The Presidents, Vice Chancellors and Vice Presidents made this decision in consultation with our accreditor (the Southern Association of Colleges and Schools Commission on Colleges) as it was determined that not enough coursework is provided to constitute a true “major field of study” to these transfer degrees.

Then several news articles were published providing a variety of explanations from administrators and even more questions from faculty and students:

Accreditation, number of hours needed for a degree, keeping track of program learning outcomes…the list of excuses grows.

Today’s Ranger article, Chancellor blames Texas Legislature for degree change, has Chancellor Bruce Leslie backpedaling from Fabianke’s September 19 email assertion that SACSCOC is to blame for the change:

Leslie sent a letter seeking clarification last week to a representative at the Southern Association of Colleges and Schools Commission on Colleges.

He said he does not expect to hear back from the agency until next week because a lot of the administrators are in a conference.

They just can’t keep their stories straight! Did they make this decision in consultation with our accrediting agency or not?

Meanwhile, SAC AAUP member and SAC psychology Professor Thomas Billimek contacted the President of SACSCOC, Belle Wheelan, for a direct answer on what is required for us to continue offering degrees. Billimek said:

She [Belle Wheelen] verified that all degrees require program learning outcomes assessment. This includes the “generic” AA and AS degrees.

I also asked her about the number of hours in the discipline necessary for the awarding of an associate degree. She said that SACSCOC does not specify the number of hours in the discipline necessary for the associate degree.

So we have our direct answer from our accrediting agency. ALL degrees, even the generic degrees, must have program learning outcomes. And there is no set number of hours to award a degree in a specific discipline.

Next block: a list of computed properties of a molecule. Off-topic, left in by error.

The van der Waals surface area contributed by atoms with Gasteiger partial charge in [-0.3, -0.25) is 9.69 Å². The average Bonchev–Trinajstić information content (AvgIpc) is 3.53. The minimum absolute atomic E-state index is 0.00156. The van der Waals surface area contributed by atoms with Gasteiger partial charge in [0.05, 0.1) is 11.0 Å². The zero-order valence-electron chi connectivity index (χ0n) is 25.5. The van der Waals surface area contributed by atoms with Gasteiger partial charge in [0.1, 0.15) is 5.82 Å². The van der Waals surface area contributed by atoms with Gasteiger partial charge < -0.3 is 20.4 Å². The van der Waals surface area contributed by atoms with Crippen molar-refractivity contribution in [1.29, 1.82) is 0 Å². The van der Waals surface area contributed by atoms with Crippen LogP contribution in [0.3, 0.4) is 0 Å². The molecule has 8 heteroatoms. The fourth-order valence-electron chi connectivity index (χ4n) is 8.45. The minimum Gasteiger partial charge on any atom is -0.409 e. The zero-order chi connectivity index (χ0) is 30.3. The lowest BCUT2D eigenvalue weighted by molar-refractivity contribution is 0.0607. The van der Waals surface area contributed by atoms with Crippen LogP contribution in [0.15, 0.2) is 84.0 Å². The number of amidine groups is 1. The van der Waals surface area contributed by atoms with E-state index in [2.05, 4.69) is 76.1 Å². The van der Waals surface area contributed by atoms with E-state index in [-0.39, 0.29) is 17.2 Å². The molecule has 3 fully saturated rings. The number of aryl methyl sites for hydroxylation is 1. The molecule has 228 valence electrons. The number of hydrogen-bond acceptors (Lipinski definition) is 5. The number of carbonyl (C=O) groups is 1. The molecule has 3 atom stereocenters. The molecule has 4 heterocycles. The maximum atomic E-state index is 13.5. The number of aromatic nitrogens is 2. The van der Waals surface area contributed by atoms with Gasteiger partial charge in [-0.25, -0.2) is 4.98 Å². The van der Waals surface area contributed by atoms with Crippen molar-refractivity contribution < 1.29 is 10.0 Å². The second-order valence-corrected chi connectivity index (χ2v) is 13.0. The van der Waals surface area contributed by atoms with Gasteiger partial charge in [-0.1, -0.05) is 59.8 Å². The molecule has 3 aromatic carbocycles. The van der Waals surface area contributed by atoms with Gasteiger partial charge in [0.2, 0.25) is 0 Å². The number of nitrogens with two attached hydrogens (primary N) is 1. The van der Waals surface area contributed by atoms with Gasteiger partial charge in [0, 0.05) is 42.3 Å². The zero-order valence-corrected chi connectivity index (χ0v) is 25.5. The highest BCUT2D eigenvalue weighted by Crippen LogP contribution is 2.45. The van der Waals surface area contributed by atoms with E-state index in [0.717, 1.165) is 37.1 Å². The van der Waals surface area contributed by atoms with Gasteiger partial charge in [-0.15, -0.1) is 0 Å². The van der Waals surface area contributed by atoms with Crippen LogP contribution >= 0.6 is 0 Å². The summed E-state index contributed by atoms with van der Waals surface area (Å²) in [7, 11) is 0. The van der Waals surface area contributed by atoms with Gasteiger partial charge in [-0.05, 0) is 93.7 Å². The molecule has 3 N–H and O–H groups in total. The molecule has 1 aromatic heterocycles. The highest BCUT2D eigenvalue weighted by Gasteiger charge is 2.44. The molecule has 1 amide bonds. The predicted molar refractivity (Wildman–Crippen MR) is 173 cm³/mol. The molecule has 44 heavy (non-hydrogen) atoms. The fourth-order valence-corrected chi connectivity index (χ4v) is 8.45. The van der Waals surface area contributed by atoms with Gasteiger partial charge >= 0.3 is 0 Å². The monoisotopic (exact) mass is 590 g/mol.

SAC Faculty Senate hosted the San Antonio College  accreditation team leader Dr. Johnnie Rosenauer at last Wednesday’s Senate meeting. He assured the Senate that there is nothing to worry about:

The Re-Affirmation Team for San Antonio College is diligently moving forward with our work, is on schedule, and I see no reason we will not have a successful Re-Affirmation Report.  Certainly there may be some adjustments we need to make in certain responses since there are so many answers that are required, but there are no huge gaps that causes me to worry about a successful outcome.

SAC Faculty Senate has asked the College Curriculum Committee to investigate whether College procedure was followed in the Catalog change which replaced degree concentrations with advising guides. Just as with the EDUC 1300 issue, how can District make curricular decisions for each independently accredited college?

Curiouser and curiouser.

Compromises and Alternatives

From The Ranger’s Facebook page this morning:

A Presidents and Vice Chancellors Committee (PVC) meeting is going on right now at Palo Alto College for an all-district “4 Disciplines of Execution,” planning session until 10 a.m. Office assistants for both Thomas Cleary, vice chancellor for planning, performance and information systems; and Jo-Carol Fabianke, vice chancellor for academic success, said the PVC meetings will run all day.
Ruben “Mike” Flores, President of Palo Alto College said yesterday during a student forum the PVC would spend today working on possible compromises and alternatives to the “generic” Associate of Arts and Associate of Science degrees.

Sounds like they should have had an all day meeting BEFORE making the decision to get rid of majors.

Student Evaluations

Another issue in play right now is how student course evaluations will be used to measure “success.” The SPC Faculty Senate discussed this issue at their last meeting as reported in The Ranger. The excellent TCCTA blog also published an article on this topic: “Student Evaluations Criticized.” Take a read through. It brings up a lot of excellent points that our own faculty have already made. And if you don’t already subscribe to the TCCTA blog, we highly recommend that you give it a go. They are on top of all kinds of community college issues.